The elected leader of Horry county, South Carolina’s government-run school system is disputing allegations that the district is using critical race theory and a controversial New York Times narrative dubbed The 1619 Project in its curriculum for students.
“I have received several calls and emails concerning critical race theory and The 1619 Project being taught in Horry county schools,” Horry county school board chairman Ken Richardson wrote on his personal Facebook page Thursday afternoon. “I wanted to set the record straight. HCS is not teaching critical race theory (n)or using The 1619 Project as a curriculum model.”
According to Richardson – who is an announced Republican candidate for South Carolina’s seventh congressional district – Horry county uses only state-approved curriculum standards.
“I will never support any program that teaches the children to hate America,” Richardson added. “These are my views as the chairman of the board of education. This is exactly why Common Core didn’t work. School districts have to listen to the parents and teachers. Both care about the children.”
Critical race theory, for those of you uninitiated, maintains that present and future racism against white people is acceptable in light of racism perpetrated against black people in the past.
“The only remedy to racist discrimination is antiracist discrimination,” critical race theory scholar Ibram X. Kendi has written. “The only remedy to past discrimination is present discrimination. The only remedy to present discrimination is future discrimination.”
It is not clear which “concerns” Richardson is referring to, although our news outlet reported last week on some controversial professional development materials funded by the district.
To be clear: Our report did not address any of the district’s curriculum for students … it merely relayed concerns from sources regarding the professional development materials, which were based in part on a decidedly “woke” book entitled Coaching for Equity by author Elena Aguilar.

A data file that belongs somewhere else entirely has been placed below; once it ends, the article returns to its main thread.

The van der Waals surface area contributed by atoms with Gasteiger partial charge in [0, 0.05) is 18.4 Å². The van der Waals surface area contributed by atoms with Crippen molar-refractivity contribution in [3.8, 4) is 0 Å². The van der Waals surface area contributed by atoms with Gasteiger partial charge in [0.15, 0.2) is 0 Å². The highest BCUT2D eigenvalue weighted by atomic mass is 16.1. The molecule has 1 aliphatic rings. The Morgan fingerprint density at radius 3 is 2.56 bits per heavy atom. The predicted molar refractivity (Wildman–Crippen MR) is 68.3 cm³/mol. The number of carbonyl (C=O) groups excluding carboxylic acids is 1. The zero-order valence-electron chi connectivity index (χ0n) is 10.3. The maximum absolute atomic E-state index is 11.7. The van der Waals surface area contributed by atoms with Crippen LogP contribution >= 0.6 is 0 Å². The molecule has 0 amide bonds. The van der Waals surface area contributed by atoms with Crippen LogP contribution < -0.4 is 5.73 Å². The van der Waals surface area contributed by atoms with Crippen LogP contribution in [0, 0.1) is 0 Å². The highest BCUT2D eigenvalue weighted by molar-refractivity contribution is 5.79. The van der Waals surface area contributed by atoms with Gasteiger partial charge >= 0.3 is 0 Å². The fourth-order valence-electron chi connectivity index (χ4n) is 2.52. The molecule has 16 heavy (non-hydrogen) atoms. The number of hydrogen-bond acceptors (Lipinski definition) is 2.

A slide show prepared for the seminar asked teachers at one Horry county school to chart how racist their parents and grandparents were – and then to chart how racist they are. The seminar also featured several images of young black males and asked teachers whether they could “effectively teach a student that you fear?”
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Sound familiar? This sort of nonsense is everywhere in our “woke” culture.
One source who spoke with us was highly offended by the seminar.
“Asking people if they are racist isn’t considerate of any stakeholder,” the source said. “Talk about being guilty before being proven innocent.”
Again, this news outlet reported on allegations related to professional development materials (i.e. materials used to “teach” teachers). We did not allege – or even insinuate – that Horry county was teaching critical race theory or any other left-leaning curriculum to its students.
Certainly, though, it is easy to see how this issue could have been conflated – compelling Richardson to respond. Also, given his status as a congressional candidate in one of the reddest districts in America, we do not fault Richardson for making his position on the broader issue perfectly clear.
Richardson is one of several announced or aspiring candidates for the seventh district, a race which opened up in January when the current occupant of this office – U.S. congressman Tom Rice – voted to impeach former U.S. president Donald Trump.
Rice was one of only ten GOP House members who supported impeaching Trump over the latter’s alleged “incitement” of a mob that stormed the U.S. capitol on January 6, 2021. That vote – which he has doubled down on – has prompted a flood of grassroots opposition and political challengers (including Richardson).
We will continue to keep an eye on that field as it emerges ahead of the GOP primary next spring …
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